Every time I traveled to Lilongwe I made an effort to meet Goodall. He faulted me whenever I didn’t. Red wine at his house. A lunch or dinner outing, at Four Seasons or some other place. Endless conversation, candid opinions. An abundance of mischievous jokes at each other’s expense.
Goodall was a master of wit and self-effacing humour. He knew I enjoyed the banter, and he kept repeating his stories every time we met. “Let me tell you this one about a certain Phoka gentleman in the 1950s,” he would start.
I was, of course, always mindful that Goodall was the towering giant, and I the midget, grateful to be in his company. Some people find it difficult to mix with lesser mortals. Not so with Goodall. Like all trully great people, he opened up to you to the point that you began to feel he was your equal. We developed a degree of camaraderie. He would rip me to pieces and get away with it; and I would return the favour without negative consequences.
Goodall’s remarkable accomplishments as an economist, internationally and here at home, have earned him universal acclaim. But he was also a man with a greatly refined liberal sensibility. He had a deep interest in the arts, was well-read in the humanities, and I can attest to his flair for the occasional Shakespearean allusion. He once changed the time of my London rendezvous with him in order to attend a classical concert at the Royal Albert Hall featuring his favourite composer.
On a visit to his Mzimba village, I found that people held him in great awe. In the Tumbuka language certain words are uttered in a way that expresses nuanced feelings particularly well. In Goodall’s village I heard the salutation “aDada” pronounced with an intonation that combined love with deep respect in a way that conveyed Goodall’s patriarchal position in the community.
But that was more than matched by what I saw when Goodall and I strolled from desk to desk during a mission to the IMF offices in Washington. The respect for my senior colleague, among IMF officials young and old and of all races, many of whom had pretty much been trained on the job by him, verged on near-worship. On later visits without him, when negotiations hit difficult patches, I sometimes felt tempted to say “hey folks, don’t forget I’m the one that came here with Goodall the other day,” just to get some respectful attention. Alas, greatness does not so easily rub onto others.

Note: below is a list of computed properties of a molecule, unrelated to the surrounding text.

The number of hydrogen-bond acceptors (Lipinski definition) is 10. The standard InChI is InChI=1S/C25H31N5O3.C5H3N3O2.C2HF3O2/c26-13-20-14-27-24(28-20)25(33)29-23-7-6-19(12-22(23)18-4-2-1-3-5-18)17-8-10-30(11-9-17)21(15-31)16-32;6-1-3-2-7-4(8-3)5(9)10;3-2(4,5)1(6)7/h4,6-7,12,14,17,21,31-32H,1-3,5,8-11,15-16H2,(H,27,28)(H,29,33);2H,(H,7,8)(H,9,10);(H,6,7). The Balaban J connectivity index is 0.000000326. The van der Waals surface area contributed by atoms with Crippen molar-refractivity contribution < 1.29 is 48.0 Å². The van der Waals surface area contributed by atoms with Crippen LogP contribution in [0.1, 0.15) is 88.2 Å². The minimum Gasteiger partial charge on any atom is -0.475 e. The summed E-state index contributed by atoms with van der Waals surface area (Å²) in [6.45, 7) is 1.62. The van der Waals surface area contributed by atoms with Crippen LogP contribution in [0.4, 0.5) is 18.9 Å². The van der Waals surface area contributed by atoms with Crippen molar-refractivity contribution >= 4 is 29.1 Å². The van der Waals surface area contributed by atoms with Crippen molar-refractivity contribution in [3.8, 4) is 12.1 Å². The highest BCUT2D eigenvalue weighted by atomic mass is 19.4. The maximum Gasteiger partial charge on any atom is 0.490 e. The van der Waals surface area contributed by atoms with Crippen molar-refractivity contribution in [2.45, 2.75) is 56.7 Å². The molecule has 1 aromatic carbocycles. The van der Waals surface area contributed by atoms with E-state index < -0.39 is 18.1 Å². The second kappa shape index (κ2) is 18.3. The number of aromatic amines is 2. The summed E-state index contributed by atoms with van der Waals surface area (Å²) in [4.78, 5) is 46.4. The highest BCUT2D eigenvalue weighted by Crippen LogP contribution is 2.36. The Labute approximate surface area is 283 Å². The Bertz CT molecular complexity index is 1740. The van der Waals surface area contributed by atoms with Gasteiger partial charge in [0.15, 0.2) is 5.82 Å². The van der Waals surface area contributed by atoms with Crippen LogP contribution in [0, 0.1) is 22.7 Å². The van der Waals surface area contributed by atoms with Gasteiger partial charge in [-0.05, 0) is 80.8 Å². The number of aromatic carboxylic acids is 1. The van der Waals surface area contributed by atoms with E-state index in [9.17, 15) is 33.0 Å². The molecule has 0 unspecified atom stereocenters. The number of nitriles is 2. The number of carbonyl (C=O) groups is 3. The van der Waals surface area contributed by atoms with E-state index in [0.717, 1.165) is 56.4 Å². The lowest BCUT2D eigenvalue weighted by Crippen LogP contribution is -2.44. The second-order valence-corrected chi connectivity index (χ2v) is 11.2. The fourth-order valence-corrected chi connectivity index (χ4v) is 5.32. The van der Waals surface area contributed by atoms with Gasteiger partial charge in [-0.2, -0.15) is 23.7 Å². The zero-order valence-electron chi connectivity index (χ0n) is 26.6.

Last week I travelled to Lilongwe again. I knew Goodall was unwell and I wanted so much to see him. So very much. When I called, it was his wife Gertrude who answered the phone. Sadly, there were understandable difficulties, and on the fourth day I had to accept that I couldn’t see my bed-ridden friend. That was not easy.
But then on Sunday, as I drove back to Blantyre, Goodall called me. I stopped by the roadside, and we spoke for a few minutes in what turned out to be our last conversation.
Very few people go into politics and come out without being tainted in some way. But with Goodall the consensus among Malawians is that he was eminently competent, patriotic, honest, humble, well-meaning and a force for good. These are qualities that have now sadly become scarce commodities, scarcer even more than fuel.
Oh friends, oh countrymen, though I be no Marc Anthony, do kindly lend me your ears, for I come to praise Goodall, not to bury him. The good that men do is indeed often buried with their bones, but that should surely not be the case with this extraordinary citizen?
Pepani Gertrude. Pepani family. Nkhuzi ya pa Enukweni, nkhuzi pakati pa zinyakhe, yaruta. May his soul rest in peace.
Goodall Edward Gondwe 1936-2023